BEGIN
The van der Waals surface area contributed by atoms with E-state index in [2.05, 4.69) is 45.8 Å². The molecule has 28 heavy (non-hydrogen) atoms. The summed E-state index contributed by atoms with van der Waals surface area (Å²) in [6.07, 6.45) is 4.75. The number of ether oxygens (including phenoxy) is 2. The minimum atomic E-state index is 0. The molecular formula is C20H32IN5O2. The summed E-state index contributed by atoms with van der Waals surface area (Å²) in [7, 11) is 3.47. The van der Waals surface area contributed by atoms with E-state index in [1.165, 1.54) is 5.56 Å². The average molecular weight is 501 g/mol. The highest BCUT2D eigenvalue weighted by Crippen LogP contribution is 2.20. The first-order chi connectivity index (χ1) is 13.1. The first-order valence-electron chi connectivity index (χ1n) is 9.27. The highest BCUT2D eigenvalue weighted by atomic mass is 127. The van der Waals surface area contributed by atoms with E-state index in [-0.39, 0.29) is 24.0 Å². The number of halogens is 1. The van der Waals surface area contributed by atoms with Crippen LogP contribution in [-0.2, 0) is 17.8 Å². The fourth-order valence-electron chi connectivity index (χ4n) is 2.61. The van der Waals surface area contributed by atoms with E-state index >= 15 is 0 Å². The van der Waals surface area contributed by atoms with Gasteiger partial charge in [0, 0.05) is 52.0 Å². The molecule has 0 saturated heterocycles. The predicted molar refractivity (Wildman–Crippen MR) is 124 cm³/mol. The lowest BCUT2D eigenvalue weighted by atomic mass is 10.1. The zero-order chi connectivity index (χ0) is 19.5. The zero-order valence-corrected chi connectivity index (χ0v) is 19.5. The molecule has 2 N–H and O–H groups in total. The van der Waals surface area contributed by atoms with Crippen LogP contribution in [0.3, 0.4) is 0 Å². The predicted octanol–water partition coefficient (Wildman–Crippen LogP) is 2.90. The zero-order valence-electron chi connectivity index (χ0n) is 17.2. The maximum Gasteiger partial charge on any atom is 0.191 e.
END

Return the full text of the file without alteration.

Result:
The van der Waals surface area contributed by atoms with E-state index in [2.05, 4.69) is 45.8 Å². The molecule has 28 heavy (non-hydrogen) atoms. The summed E-state index contributed by atoms with van der Waals surface area (Å²) in [6.07, 6.45) is 4.75. The number of ether oxygens (including phenoxy) is 2. The minimum atomic E-state index is 0. The molecular formula is C20H32IN5O2. The summed E-state index contributed by atoms with van der Waals surface area (Å²) in [7, 11) is 3.47. The van der Waals surface area contributed by atoms with E-state index in [1.165, 1.54) is 5.56 Å². The average molecular weight is 501 g/mol. The highest BCUT2D eigenvalue weighted by Crippen LogP contribution is 2.20. The first-order chi connectivity index (χ1) is 13.1. The first-order valence-electron chi connectivity index (χ1n) is 9.27. The highest BCUT2D eigenvalue weighted by atomic mass is 127. The van der Waals surface area contributed by atoms with E-state index in [-0.39, 0.29) is 24.0 Å². The number of halogens is 1. The van der Waals surface area contributed by atoms with Crippen LogP contribution in [-0.2, 0) is 17.8 Å². The fourth-order valence-electron chi connectivity index (χ4n) is 2.61. The van der Waals surface area contributed by atoms with E-state index >= 15 is 0 Å². The van der Waals surface area contributed by atoms with Gasteiger partial charge in [0, 0.05) is 52.0 Å². The molecule has 0 saturated heterocycles. The predicted molar refractivity (Wildman–Crippen MR) is 124 cm³/mol. The lowest BCUT2D eigenvalue weighted by atomic mass is 10.1. The zero-order chi connectivity index (χ0) is 19.5. The zero-order valence-corrected chi connectivity index (χ0v) is 19.5. The molecule has 2 N–H and O–H groups in total. The van der Waals surface area contributed by atoms with Crippen LogP contribution in [0.3, 0.4) is 0 Å². The predicted octanol–water partition coefficient (Wildman–Crippen LogP) is 2.90. The zero-order valence-electron chi connectivity index (χ0n) is 17.2. The maximum Gasteiger partial charge on any atom is 0.191 e.